Do you find Dworkin’s view that judges are not strictly bound by the past attractive, or
dangerous to the rule of law?
An understanding of how the law comes to places through the social foundation of law
perspective highlights that it is the society that first changes, and then the law is forced to
conform to such changes. The above statement suggests that the lawmakers, in particular, the
judges in making laws are more interested in the law as it ought to be as the law as it is mainly
for the legislature and is only subject to interpretation. To do away with the problem of the
rigidity of the law, then judges just have argued by Dworkin should balance the two competing
dimensions, that is fit with the past and moral justification in light of political morality.
There is indeed consistency and predictability in the law. However, it should be noted the society
is very dynamic. As a result, what is socially accepted today might change as best explanation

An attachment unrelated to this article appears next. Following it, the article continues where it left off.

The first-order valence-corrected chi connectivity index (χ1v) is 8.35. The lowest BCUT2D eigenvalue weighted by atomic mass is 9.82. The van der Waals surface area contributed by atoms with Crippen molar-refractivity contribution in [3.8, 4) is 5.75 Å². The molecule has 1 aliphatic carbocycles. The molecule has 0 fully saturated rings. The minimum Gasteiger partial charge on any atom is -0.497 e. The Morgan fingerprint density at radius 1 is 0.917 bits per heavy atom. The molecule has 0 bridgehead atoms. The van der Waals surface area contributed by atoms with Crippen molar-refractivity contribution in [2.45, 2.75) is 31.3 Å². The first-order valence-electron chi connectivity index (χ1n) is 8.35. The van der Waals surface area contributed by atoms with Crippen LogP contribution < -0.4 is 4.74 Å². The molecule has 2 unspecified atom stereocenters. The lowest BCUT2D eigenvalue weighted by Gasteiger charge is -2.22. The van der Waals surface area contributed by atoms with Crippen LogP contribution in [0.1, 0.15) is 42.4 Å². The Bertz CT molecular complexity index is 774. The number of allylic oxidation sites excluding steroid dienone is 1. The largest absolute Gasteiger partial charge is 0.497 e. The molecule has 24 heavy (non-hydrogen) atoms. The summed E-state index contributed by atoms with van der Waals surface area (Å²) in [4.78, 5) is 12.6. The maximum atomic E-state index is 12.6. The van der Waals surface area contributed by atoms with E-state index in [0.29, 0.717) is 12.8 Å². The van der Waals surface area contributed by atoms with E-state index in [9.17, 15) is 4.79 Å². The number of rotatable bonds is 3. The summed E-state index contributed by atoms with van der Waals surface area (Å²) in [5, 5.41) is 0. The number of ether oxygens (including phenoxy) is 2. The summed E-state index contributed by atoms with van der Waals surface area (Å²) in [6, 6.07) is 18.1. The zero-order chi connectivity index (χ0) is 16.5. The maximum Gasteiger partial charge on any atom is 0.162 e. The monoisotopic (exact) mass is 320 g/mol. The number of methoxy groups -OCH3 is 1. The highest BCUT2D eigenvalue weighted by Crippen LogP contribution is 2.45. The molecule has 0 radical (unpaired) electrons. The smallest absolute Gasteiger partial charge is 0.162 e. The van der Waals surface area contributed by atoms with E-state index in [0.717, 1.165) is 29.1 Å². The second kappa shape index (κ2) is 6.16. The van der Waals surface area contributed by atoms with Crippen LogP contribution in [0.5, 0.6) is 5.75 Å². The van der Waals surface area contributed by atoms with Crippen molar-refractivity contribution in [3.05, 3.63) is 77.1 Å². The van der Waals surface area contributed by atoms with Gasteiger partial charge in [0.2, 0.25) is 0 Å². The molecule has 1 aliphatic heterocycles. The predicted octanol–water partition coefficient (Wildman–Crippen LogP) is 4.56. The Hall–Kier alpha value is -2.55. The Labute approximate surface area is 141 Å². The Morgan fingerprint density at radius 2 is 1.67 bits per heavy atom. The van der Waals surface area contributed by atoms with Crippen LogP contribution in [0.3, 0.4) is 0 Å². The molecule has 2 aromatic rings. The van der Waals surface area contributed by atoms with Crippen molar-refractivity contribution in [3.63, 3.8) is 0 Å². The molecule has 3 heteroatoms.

how fast fashion changes from one trend to another. To ensure that predictability as a good
characteristic of the law is balanced with achieving the best outcomes in new instances as often
presented by cases, judges should be given the freedom to decided cases based on what the law
ought to be as opposed to what the law is. In Kenya, when the Supreme Court was abolishing the
mandatory death sentence those who were convicted of murder, argued that mandatory death
sentence made judges to be more like robots as they are to perform their duties as they have been
programmed, something that creates bad law when decided certain cases.
Judges must be given the ability to have a say in whatever decision they reach rather than just
conforming to the previous decisions. This means that they should be able in some cases to
conform to the naturalist theorists to ensure that they get the best outcome in a particular case by
ensuring they reach decisions that interpret the law as it ought to be. Therefore, I find Dworkin’s
view that judges are not strictly bound by the past attractive.